• Jumper cables
  • A small shovel
  • A blanket
  • Cat litter for traction
  • Large plastic trash bags (to kneel on in snow or as rain protection)
  • Ice scraper/snow brush
  • Flashlight with fresh batteries
  • Extra hats and mittens for occupants

OTHER GADGETS Some people like to get into a warm car in the winter. Remote starters have become very popular so you can warm your car up before you get in. That also works in the summer for air conditioning. Also, for very cold areas where vehicles have to be parked outside, block heaters are available. Most are designed to keep the engine coolant warm so you get warm coolant circulating for your heater more quickly. Others will warm the engine oil up so it circulates more easily when it is cold.

OTHER WINTER DRIVING TIPS Let’s start with the obvious: If the weather is bad and you don’t need to go out, don’t! Check the weather services, and the DOT websites, for any road closings or travel advisories for the area you are travelling before you go. When it is below zero, it is good to let your car warm up, but don’t let it idle too long. Let it run long enough to clear the frost off the windows, and then start driving, slower speeds if possible, to get the fluids circulating. The heater will warm up faster this way. Wash the sand and salt off of your car when it is warm enough to do so. Typically if it over 20 degrees your locks won’t freeze if you wash the car. Make sure the underside gets flushed out, too, so the salt isn’t chewing on your chassis! Most cars now have anti-lock brakes and traction control/ stability control systems to help you maintain control on slippery surfaces. They tend to make a lot of noise, so don’t be surprised to hear a grinding noise from the wheels if you are braking or taking off on a slick surface. It is normal, keep your foot on the brake and let the system do its job. If these things are new to you, find a quiet parking lot to try them out and get used to them. Then you won’t be alarmed in a panic stop situation. Following these basic tips will help you weather the winter driving season more safely and with fewer trips to the shop. But like I said before: don’t wait for the cold weather to strike; get ready now!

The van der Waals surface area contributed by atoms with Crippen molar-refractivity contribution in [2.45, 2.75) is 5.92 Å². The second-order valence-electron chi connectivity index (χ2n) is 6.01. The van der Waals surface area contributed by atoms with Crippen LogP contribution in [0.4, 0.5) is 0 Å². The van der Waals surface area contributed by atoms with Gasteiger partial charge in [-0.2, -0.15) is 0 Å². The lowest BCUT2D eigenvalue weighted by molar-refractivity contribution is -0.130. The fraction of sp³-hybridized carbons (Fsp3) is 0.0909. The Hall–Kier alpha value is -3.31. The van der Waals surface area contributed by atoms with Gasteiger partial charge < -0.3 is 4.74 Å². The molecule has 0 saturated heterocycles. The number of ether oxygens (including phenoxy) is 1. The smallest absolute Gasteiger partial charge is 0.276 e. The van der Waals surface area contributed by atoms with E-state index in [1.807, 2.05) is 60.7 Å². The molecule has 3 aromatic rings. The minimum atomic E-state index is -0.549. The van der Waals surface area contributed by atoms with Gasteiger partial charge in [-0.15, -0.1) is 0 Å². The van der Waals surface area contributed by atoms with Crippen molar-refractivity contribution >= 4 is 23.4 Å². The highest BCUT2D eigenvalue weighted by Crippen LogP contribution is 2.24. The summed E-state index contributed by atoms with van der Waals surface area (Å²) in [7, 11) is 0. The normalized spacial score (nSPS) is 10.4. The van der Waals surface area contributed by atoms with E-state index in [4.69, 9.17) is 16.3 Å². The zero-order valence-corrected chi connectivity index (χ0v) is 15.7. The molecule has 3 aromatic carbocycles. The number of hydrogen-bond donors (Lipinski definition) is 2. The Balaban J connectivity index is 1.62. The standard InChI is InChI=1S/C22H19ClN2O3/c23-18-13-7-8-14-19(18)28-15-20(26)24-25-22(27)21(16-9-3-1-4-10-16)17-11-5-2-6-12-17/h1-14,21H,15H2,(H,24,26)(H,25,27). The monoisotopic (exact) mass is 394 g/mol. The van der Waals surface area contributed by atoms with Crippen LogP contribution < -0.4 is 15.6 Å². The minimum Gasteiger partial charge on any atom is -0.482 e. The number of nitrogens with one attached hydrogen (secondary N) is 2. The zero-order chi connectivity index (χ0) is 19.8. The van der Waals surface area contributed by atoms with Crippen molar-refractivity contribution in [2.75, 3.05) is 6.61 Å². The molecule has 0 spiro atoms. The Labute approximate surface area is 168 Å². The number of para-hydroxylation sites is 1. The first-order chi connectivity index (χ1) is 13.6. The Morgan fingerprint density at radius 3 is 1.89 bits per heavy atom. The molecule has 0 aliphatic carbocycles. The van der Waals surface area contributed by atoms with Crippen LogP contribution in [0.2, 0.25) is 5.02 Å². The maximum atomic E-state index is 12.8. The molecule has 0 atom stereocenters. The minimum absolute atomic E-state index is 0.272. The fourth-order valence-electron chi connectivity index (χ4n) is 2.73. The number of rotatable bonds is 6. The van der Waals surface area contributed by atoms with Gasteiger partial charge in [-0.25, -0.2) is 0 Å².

A short video discussing all of the winterization techniques:

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The All New 2012 Toyota Camry

Posted by Smart Motors | Posted in News | Posted on 24-08-2011

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That’s right! Toyota released the 2012 Toyota Camry yesterday to much fanfare and it looks to be a major contender!

Check out this video:

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Toyota ranked as world’s greenest company!

Posted by Smart Motors | Posted in Community, Hybrids, News | Posted on 01-08-2011

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This just in from, “You might not be surprised to see Toyota, the Japanese automaker behind the pioneering Prius hybrid, rank amongst the most environmentally conscious car manufacturers.

But a recent study by brand monitoring company Interbrand found the company to be the world’s greenest brand overall, besting multinational corporations like 3M, Siemens, and Johnson & Johnson.”

For more information visit:

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Expanding Prius Family Amps Toyota

Posted by John Dolan | Posted in Hybrids, News | Posted on 07-07-2011

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Any way you look at it, Toyota hasn’t exactly been riding the fortuitous train of late.  In a normal world the automaker would not have to deal with earthquakes and tsunamis crippling cities and disrupting power in Japan.  Not a company to rest on past accomplishments, Toyota is working day and night to get production up and in order.  Eight of Toyota’s North American-built models are already at 100 percent production.  Global output is expected to get back to normal levels by October. After September Toyota will shift focus to making-up lost production as much as possible.